by Iswarya on  February 26, 2019 at 11:38 AM Diabetes News
Eating Red Raspberries may Help People with Pre-diabetes
Including red raspberries in the diet can benefit people with pre-diabetes and insulin resistance, reports a new study. The findings of the study are published in the journal Obesity.

According to the Centers for Disease Control and Prevention (CDC), an estimated 34 percent of American adults, around 84.1 million in all, had prediabetes in 2015. Patients with prediabetes are at higher risk for a number of conditions - including developing type 2 diabetes, cardiovascular disease and Alzheimer's disease.

The study investigated the effects of red raspberries in a group of people at risk for diabetes who were overweight or obese and presented with prediabetes and insulin resistance. A metabolically healthy control group was also included in the study for reference.


Using a randomized, controlled, acute study design, 32 adults between the ages of 20-60 years had their blood tested over 24 hours after eating breakfast on three separate days. The three breakfast meals were similar in calories and macronutrients, but differed in the amount of frozen red raspberries - one meal contained no raspberries, one contained one cup of raspberries, and one contained two cups of raspberries.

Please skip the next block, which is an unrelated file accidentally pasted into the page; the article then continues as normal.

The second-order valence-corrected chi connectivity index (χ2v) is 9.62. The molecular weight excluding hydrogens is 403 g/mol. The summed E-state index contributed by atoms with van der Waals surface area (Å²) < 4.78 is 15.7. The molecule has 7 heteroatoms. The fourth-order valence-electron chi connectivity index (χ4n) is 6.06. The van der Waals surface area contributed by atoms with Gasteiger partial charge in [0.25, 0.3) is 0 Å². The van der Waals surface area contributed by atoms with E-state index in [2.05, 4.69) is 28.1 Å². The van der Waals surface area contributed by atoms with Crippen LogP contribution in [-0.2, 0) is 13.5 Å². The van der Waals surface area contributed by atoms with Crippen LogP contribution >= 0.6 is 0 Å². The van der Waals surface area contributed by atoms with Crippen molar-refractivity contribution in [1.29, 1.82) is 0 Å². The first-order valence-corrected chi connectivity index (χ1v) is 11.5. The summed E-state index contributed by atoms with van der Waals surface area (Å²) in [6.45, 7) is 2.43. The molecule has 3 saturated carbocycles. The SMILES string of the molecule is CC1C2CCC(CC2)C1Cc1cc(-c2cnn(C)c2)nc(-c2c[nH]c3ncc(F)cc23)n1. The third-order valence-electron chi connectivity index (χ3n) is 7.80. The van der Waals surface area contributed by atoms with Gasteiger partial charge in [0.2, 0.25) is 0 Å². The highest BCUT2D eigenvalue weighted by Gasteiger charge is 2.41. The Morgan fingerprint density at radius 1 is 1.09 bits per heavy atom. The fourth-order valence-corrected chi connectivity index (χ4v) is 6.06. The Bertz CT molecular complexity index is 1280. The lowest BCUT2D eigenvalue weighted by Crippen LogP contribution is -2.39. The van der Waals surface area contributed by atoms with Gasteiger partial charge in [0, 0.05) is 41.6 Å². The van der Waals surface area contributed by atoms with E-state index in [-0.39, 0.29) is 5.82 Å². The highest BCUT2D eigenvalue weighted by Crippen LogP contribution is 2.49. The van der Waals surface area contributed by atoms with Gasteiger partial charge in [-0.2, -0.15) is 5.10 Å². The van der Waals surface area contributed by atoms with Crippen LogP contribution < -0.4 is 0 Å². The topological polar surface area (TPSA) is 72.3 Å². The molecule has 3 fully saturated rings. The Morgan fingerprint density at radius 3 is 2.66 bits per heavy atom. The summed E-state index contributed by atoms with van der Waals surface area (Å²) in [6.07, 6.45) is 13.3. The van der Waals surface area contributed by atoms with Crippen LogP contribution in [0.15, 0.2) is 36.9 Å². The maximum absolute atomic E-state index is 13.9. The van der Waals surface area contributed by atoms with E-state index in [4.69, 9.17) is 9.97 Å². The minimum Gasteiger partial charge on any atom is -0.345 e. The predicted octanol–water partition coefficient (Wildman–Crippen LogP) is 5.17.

The results showed that as the amount of raspberry intake increased, individuals at risk for diabetes needed less insulin to manage their blood glucose. When two cups of red raspberries were included in the meal, glucose concentrations were lower compared to the meal with no red raspberries.

The data suggest that simple inclusion of certain fruits, such as red raspberries with meals, can have glucose lowering benefits with indications of improvements in insulin responses. These effects are particularly important for people who are overweight or obese with pre-diabetes.

"People at risk for diabetes are often told to not eat fruit because of their sugar content. However, certain fruits - such as red raspberries - provide not only essential micronutrients, but also components such as anthocyanins, which give them their red color, ellagitannins, and fibers that have anti-diabetic actions," said Britt Burton-Freeman, Ph.D., director, Center for Nutrition Research at Illinois Tech.

"For people who are at risk for diabetes, cardiovascular disease, and other health risks, knowing what foods have protective benefits and working them into your diet now can be an important strategy for slowing or reversing progression to disease."

Source: Eurekalert

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